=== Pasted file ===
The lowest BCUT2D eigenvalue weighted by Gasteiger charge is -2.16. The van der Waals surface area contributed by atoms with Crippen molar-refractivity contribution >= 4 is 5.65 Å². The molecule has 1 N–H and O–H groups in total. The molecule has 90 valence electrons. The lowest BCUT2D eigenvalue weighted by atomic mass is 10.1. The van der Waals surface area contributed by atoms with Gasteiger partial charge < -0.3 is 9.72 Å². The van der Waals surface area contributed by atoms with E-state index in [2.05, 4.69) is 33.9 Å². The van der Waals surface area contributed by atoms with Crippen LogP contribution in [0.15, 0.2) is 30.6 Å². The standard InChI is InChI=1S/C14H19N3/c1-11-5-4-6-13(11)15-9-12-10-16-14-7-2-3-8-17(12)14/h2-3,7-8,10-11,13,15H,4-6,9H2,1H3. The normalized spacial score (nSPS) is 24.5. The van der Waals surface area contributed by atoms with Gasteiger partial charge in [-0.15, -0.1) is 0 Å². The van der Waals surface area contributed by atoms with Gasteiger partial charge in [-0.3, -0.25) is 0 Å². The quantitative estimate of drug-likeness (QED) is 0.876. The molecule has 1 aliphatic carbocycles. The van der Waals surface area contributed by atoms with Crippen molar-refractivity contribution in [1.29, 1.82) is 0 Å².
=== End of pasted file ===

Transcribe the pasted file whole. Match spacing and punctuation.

The lowest BCUT2D eigenvalue weighted by Gasteiger charge is -2.16. The van der Waals surface area contributed by atoms with Crippen molar-refractivity contribution >= 4 is 5.65 Å². The molecule has 1 N–H and O–H groups in total. The molecule has 90 valence electrons. The lowest BCUT2D eigenvalue weighted by atomic mass is 10.1. The van der Waals surface area contributed by atoms with Gasteiger partial charge < -0.3 is 9.72 Å². The van der Waals surface area contributed by atoms with E-state index in [2.05, 4.69) is 33.9 Å². The van der Waals surface area contributed by atoms with Crippen LogP contribution in [0.15, 0.2) is 30.6 Å². The standard InChI is InChI=1S/C14H19N3/c1-11-5-4-6-13(11)15-9-12-10-16-14-7-2-3-8-17(12)14/h2-3,7-8,10-11,13,15H,4-6,9H2,1H3. The normalized spacial score (nSPS) is 24.5. The van der Waals surface area contributed by atoms with Gasteiger partial charge in [-0.15, -0.1) is 0 Å². The van der Waals surface area contributed by atoms with Gasteiger partial charge in [-0.3, -0.25) is 0 Å². The quantitative estimate of drug-likeness (QED) is 0.876. The molecule has 1 aliphatic carbocycles. The van der Waals surface area contributed by atoms with Crippen molar-refractivity contribution in [1.29, 1.82) is 0 Å².